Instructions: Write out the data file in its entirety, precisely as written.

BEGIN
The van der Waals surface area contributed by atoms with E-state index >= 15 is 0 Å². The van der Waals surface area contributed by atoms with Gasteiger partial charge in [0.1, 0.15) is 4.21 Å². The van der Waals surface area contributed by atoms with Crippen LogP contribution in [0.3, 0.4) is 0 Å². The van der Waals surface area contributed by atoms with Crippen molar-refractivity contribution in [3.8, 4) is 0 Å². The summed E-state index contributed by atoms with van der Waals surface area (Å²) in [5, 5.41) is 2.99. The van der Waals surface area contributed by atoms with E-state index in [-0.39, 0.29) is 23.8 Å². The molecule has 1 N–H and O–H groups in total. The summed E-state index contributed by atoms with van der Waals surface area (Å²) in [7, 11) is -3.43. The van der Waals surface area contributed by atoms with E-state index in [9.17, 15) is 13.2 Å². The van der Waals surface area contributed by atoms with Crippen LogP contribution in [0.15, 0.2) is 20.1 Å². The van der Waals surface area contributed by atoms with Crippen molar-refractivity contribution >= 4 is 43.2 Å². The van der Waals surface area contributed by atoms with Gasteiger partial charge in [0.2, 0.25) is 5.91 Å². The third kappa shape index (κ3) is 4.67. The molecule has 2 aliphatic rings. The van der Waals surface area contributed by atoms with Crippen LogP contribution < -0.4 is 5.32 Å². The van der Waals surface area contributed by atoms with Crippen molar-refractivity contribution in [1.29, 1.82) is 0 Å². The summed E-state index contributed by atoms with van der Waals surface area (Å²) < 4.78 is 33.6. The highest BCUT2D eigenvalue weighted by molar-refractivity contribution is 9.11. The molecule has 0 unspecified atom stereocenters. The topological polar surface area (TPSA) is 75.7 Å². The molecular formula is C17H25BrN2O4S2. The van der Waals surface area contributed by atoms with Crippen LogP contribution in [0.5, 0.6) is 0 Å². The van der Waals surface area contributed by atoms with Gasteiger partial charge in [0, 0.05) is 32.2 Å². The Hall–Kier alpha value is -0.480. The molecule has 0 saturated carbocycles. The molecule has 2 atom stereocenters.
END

The van der Waals surface area contributed by atoms with E-state index >= 15 is 0 Å². The van der Waals surface area contributed by atoms with Gasteiger partial charge in [0.1, 0.15) is 4.21 Å². The van der Waals surface area contributed by atoms with Crippen LogP contribution in [0.3, 0.4) is 0 Å². The van der Waals surface area contributed by atoms with Crippen molar-refractivity contribution in [3.8, 4) is 0 Å². The summed E-state index contributed by atoms with van der Waals surface area (Å²) in [5, 5.41) is 2.99. The van der Waals surface area contributed by atoms with E-state index in [-0.39, 0.29) is 23.8 Å². The molecule has 1 N–H and O–H groups in total. The summed E-state index contributed by atoms with van der Waals surface area (Å²) in [7, 11) is -3.43. The van der Waals surface area contributed by atoms with E-state index in [9.17, 15) is 13.2 Å². The van der Waals surface area contributed by atoms with Crippen LogP contribution in [0.15, 0.2) is 20.1 Å². The van der Waals surface area contributed by atoms with Crippen molar-refractivity contribution >= 4 is 43.2 Å². The van der Waals surface area contributed by atoms with Gasteiger partial charge in [0.2, 0.25) is 5.91 Å². The third kappa shape index (κ3) is 4.67. The molecule has 2 aliphatic rings. The van der Waals surface area contributed by atoms with Crippen LogP contribution < -0.4 is 5.32 Å². The van der Waals surface area contributed by atoms with Crippen molar-refractivity contribution in [1.29, 1.82) is 0 Å². The summed E-state index contributed by atoms with van der Waals surface area (Å²) < 4.78 is 33.6. The highest BCUT2D eigenvalue weighted by molar-refractivity contribution is 9.11. The molecule has 0 unspecified atom stereocenters. The topological polar surface area (TPSA) is 75.7 Å². The molecular formula is C17H25BrN2O4S2. The van der Waals surface area contributed by atoms with Crippen LogP contribution in [0.5, 0.6) is 0 Å². The van der Waals surface area contributed by atoms with Gasteiger partial charge in [0, 0.05) is 32.2 Å². The Hall–Kier alpha value is -0.480. The molecule has 0 saturated carbocycles. The molecule has 2 atom stereocenters.